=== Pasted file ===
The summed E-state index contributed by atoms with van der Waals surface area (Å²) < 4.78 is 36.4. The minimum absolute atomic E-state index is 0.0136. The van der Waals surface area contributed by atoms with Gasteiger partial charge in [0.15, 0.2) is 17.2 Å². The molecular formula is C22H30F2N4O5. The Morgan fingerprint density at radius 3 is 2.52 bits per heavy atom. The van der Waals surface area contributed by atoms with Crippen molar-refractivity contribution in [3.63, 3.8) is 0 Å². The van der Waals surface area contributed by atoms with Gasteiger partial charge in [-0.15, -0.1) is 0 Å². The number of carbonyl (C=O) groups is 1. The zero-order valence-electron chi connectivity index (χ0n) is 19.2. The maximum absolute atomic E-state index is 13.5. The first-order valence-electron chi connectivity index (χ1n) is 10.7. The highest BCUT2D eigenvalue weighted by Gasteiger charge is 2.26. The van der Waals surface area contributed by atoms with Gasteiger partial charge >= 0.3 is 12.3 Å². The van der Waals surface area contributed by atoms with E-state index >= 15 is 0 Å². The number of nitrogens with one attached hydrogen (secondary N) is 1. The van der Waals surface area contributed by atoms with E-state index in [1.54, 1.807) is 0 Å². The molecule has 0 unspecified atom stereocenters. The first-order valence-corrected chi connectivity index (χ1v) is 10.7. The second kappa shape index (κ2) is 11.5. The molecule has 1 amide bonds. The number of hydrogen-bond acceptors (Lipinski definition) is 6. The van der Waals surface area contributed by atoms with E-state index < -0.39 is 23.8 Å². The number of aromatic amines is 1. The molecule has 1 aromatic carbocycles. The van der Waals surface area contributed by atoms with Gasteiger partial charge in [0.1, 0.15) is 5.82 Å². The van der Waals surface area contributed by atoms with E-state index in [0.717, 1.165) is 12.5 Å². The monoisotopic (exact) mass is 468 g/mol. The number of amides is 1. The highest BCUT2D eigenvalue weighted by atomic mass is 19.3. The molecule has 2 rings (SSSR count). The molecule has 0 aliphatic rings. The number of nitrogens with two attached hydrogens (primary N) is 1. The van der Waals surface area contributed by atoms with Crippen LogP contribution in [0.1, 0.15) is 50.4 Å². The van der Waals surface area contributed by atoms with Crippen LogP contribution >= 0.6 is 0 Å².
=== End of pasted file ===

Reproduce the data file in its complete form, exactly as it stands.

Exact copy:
The summed E-state index contributed by atoms with van der Waals surface area (Å²) < 4.78 is 36.4. The minimum absolute atomic E-state index is 0.0136. The van der Waals surface area contributed by atoms with Gasteiger partial charge in [0.15, 0.2) is 17.2 Å². The molecular formula is C22H30F2N4O5. The Morgan fingerprint density at radius 3 is 2.52 bits per heavy atom. The van der Waals surface area contributed by atoms with Crippen molar-refractivity contribution in [3.63, 3.8) is 0 Å². The van der Waals surface area contributed by atoms with Gasteiger partial charge in [-0.15, -0.1) is 0 Å². The number of carbonyl (C=O) groups is 1. The zero-order valence-electron chi connectivity index (χ0n) is 19.2. The maximum absolute atomic E-state index is 13.5. The first-order valence-electron chi connectivity index (χ1n) is 10.7. The highest BCUT2D eigenvalue weighted by Gasteiger charge is 2.26. The van der Waals surface area contributed by atoms with Gasteiger partial charge >= 0.3 is 12.3 Å². The van der Waals surface area contributed by atoms with E-state index >= 15 is 0 Å². The number of nitrogens with one attached hydrogen (secondary N) is 1. The van der Waals surface area contributed by atoms with E-state index in [1.54, 1.807) is 0 Å². The molecule has 0 unspecified atom stereocenters. The first-order valence-corrected chi connectivity index (χ1v) is 10.7. The second kappa shape index (κ2) is 11.5. The molecule has 1 amide bonds. The number of hydrogen-bond acceptors (Lipinski definition) is 6. The van der Waals surface area contributed by atoms with E-state index < -0.39 is 23.8 Å². The number of aromatic amines is 1. The molecule has 1 aromatic carbocycles. The van der Waals surface area contributed by atoms with Gasteiger partial charge in [0.1, 0.15) is 5.82 Å². The van der Waals surface area contributed by atoms with E-state index in [0.717, 1.165) is 12.5 Å². The monoisotopic (exact) mass is 468 g/mol. The number of amides is 1. The highest BCUT2D eigenvalue weighted by atomic mass is 19.3. The molecule has 2 rings (SSSR count). The molecule has 0 aliphatic rings. The number of nitrogens with two attached hydrogens (primary N) is 1. The van der Waals surface area contributed by atoms with Crippen LogP contribution in [0.1, 0.15) is 50.4 Å². The van der Waals surface area contributed by atoms with Crippen LogP contribution >= 0.6 is 0 Å².